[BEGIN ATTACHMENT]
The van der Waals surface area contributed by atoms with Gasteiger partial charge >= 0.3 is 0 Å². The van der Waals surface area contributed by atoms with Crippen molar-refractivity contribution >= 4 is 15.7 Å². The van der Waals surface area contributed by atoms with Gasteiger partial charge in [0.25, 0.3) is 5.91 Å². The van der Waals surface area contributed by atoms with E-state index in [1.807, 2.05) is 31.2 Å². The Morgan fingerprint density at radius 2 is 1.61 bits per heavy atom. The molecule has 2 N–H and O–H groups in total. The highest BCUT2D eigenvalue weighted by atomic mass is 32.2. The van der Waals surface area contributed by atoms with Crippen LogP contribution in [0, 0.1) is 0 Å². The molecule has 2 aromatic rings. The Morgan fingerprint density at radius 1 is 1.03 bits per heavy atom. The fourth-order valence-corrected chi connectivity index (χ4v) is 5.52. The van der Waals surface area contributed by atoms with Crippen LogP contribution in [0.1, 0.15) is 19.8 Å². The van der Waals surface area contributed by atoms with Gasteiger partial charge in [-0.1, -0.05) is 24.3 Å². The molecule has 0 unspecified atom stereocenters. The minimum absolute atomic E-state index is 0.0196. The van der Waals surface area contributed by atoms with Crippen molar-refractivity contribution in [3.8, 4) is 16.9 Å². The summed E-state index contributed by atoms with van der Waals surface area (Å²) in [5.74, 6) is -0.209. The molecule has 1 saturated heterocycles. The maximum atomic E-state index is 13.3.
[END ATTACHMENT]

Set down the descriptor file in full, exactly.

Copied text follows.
The van der Waals surface area contributed by atoms with Gasteiger partial charge >= 0.3 is 0 Å². The van der Waals surface area contributed by atoms with Crippen molar-refractivity contribution >= 4 is 15.7 Å². The van der Waals surface area contributed by atoms with Gasteiger partial charge in [0.25, 0.3) is 5.91 Å². The van der Waals surface area contributed by atoms with E-state index in [1.807, 2.05) is 31.2 Å². The Morgan fingerprint density at radius 2 is 1.61 bits per heavy atom. The molecule has 2 N–H and O–H groups in total. The highest BCUT2D eigenvalue weighted by atomic mass is 32.2. The van der Waals surface area contributed by atoms with Crippen LogP contribution in [0, 0.1) is 0 Å². The molecule has 2 aromatic rings. The Morgan fingerprint density at radius 1 is 1.03 bits per heavy atom. The fourth-order valence-corrected chi connectivity index (χ4v) is 5.52. The van der Waals surface area contributed by atoms with Crippen LogP contribution in [0.1, 0.15) is 19.8 Å². The van der Waals surface area contributed by atoms with Gasteiger partial charge in [-0.1, -0.05) is 24.3 Å². The molecule has 0 unspecified atom stereocenters. The minimum absolute atomic E-state index is 0.0196. The van der Waals surface area contributed by atoms with Crippen molar-refractivity contribution in [3.8, 4) is 16.9 Å². The summed E-state index contributed by atoms with van der Waals surface area (Å²) in [5.74, 6) is -0.209. The molecule has 1 saturated heterocycles. The maximum atomic E-state index is 13.3.